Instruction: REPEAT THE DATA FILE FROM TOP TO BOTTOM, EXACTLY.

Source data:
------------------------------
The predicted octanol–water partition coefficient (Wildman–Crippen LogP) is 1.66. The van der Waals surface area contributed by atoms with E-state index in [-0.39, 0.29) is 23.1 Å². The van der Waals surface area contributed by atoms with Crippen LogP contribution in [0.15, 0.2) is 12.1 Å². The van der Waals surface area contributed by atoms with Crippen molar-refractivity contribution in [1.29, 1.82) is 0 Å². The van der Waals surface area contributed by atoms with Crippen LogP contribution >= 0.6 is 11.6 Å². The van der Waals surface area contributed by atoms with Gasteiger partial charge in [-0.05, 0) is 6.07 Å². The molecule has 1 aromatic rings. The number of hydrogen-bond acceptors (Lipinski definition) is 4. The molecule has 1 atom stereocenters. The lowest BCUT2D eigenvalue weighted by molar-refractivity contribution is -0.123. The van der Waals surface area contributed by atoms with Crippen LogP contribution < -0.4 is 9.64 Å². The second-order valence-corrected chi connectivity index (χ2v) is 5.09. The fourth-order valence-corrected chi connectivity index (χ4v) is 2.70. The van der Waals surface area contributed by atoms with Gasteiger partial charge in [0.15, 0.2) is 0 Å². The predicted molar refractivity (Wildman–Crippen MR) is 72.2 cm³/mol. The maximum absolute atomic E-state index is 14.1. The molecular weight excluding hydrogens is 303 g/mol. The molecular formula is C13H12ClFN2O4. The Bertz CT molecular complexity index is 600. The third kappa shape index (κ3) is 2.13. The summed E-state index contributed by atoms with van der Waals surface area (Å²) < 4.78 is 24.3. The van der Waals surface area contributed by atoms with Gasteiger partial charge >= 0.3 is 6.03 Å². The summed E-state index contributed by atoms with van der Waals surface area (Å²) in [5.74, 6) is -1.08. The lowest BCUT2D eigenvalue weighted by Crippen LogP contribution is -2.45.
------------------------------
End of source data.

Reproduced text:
The predicted octanol–water partition coefficient (Wildman–Crippen LogP) is 1.66. The van der Waals surface area contributed by atoms with E-state index in [-0.39, 0.29) is 23.1 Å². The van der Waals surface area contributed by atoms with Crippen LogP contribution in [0.15, 0.2) is 12.1 Å². The van der Waals surface area contributed by atoms with Crippen molar-refractivity contribution in [1.29, 1.82) is 0 Å². The van der Waals surface area contributed by atoms with Crippen LogP contribution >= 0.6 is 11.6 Å². The van der Waals surface area contributed by atoms with Gasteiger partial charge in [-0.05, 0) is 6.07 Å². The molecule has 1 aromatic rings. The number of hydrogen-bond acceptors (Lipinski definition) is 4. The molecule has 1 atom stereocenters. The lowest BCUT2D eigenvalue weighted by molar-refractivity contribution is -0.123. The van der Waals surface area contributed by atoms with Crippen LogP contribution < -0.4 is 9.64 Å². The second-order valence-corrected chi connectivity index (χ2v) is 5.09. The fourth-order valence-corrected chi connectivity index (χ4v) is 2.70. The van der Waals surface area contributed by atoms with Gasteiger partial charge in [0.15, 0.2) is 0 Å². The predicted molar refractivity (Wildman–Crippen MR) is 72.2 cm³/mol. The maximum absolute atomic E-state index is 14.1. The molecular weight excluding hydrogens is 303 g/mol. The molecular formula is C13H12ClFN2O4. The Bertz CT molecular complexity index is 600. The third kappa shape index (κ3) is 2.13. The summed E-state index contributed by atoms with van der Waals surface area (Å²) < 4.78 is 24.3. The van der Waals surface area contributed by atoms with Gasteiger partial charge >= 0.3 is 6.03 Å². The summed E-state index contributed by atoms with van der Waals surface area (Å²) in [5.74, 6) is -1.08. The lowest BCUT2D eigenvalue weighted by Crippen LogP contribution is -2.45.